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Currently living near Preston Park in Brighton (England) I have spent most of my life in southern England. Travelled from overseas when very small and lived near Cambridge as a child. It was brilliant visiting the Zoology museum and Anthropology & Archaeology museums run by Cambridge University, back in the day they were free. Also the Botanical Gardens provided an insight into global plant variation. Ferns and the lower plants in the heated greenhouses fascinated me; although I did develop a special fondness for the fen ragwort Senecio paludosus outside in the small wet fen area.
Despite virtually no enthusiasm shown by my secondary school teachers I developed an interest in biology and physics. During terms I spent most time in the library with mates David Hardick and Hugh Pratten. No idea where they are now! There were some great text books: 'Patterns in Nature' and 'An Introduction to Quantum Physics' fascinated me.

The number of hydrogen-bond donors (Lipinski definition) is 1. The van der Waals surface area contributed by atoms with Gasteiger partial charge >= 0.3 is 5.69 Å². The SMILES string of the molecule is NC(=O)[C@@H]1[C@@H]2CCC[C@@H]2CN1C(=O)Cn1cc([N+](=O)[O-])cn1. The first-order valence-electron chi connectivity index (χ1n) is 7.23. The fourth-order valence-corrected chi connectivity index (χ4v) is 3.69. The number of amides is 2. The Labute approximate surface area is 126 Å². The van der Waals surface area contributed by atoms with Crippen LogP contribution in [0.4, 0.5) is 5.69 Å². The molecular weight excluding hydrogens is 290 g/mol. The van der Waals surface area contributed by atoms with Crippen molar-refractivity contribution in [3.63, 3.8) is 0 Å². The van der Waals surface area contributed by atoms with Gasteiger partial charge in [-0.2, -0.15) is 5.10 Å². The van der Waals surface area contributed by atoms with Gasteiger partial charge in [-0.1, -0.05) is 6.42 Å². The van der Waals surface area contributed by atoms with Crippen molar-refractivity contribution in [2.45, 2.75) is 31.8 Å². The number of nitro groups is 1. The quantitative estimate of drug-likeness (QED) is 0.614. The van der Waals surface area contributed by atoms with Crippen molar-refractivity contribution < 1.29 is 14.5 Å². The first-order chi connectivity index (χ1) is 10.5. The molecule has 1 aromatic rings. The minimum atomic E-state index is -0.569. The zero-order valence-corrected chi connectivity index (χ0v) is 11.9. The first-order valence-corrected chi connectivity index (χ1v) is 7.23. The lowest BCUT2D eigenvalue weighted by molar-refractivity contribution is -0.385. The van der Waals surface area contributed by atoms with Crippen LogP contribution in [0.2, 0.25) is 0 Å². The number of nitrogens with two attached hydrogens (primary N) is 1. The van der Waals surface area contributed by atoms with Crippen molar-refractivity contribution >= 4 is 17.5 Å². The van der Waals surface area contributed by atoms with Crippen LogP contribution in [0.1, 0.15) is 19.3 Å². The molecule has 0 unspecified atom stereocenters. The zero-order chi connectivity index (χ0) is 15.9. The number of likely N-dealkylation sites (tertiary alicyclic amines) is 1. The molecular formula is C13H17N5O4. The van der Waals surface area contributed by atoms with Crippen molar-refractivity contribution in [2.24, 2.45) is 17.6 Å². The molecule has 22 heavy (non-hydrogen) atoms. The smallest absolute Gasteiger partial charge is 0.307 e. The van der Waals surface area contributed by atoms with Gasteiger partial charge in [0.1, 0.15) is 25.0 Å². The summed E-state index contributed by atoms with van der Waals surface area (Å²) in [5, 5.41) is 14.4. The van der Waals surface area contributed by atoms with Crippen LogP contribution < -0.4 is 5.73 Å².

My attempts at socializing outside during the lunchbreak were not pleasant. I tried to join in the football game and David Cleaver knocked me over and kicked my mouth. Blood everywhere! That was enough 'Team Sport' for one lifetime.
Time spent studying Ecology at Norwich University and Wye College in Kent gave me space to learn about jazz bass. The furthest North I travelled was Edinburgh where I played a gig in a funky jazz band. Great fun; Olson, me and the Beats Working crew all survived a manic Transit Van journey there and back over two days.
After Wye College I started in the real world of work. Shock Horror!
I developed a passion for woodland ecology and learned much about woodlands in Kent, Sussex and Surrey. The way the Government's Forestry Commission functioned was criminal (in my opinion). Seeing amazing areas damaged by completely inappropriate planting and management schemes was depressing.
Gradually my day job turned into being a glorified data entry administrator for English Nature. The Office moved to an open-plan monstrosity on a former abattoir - time for me to leave!
I now spend my time in far more pleasant and fulfilling ways. Learning music and studying local wildlife is very rewarding. Obviously the other big change since leaving constricted office life environment is that I can learn about life around the World. The World Wide Web is amazing and opens opportunities to learn and communicate globally.
One of my key objectives is to produce a list of the areas across Brighton & Hove which are important for Wildlife and Earth Science features.
KEYWORDS: Wildlife Nature Botany Biodiversity Ecology Geology Earth Science GIS Map Mapping
Looking after Cephalanthera rubra requires guitar music.
Bach's Prelude (BWV 846) helps encourage flowering.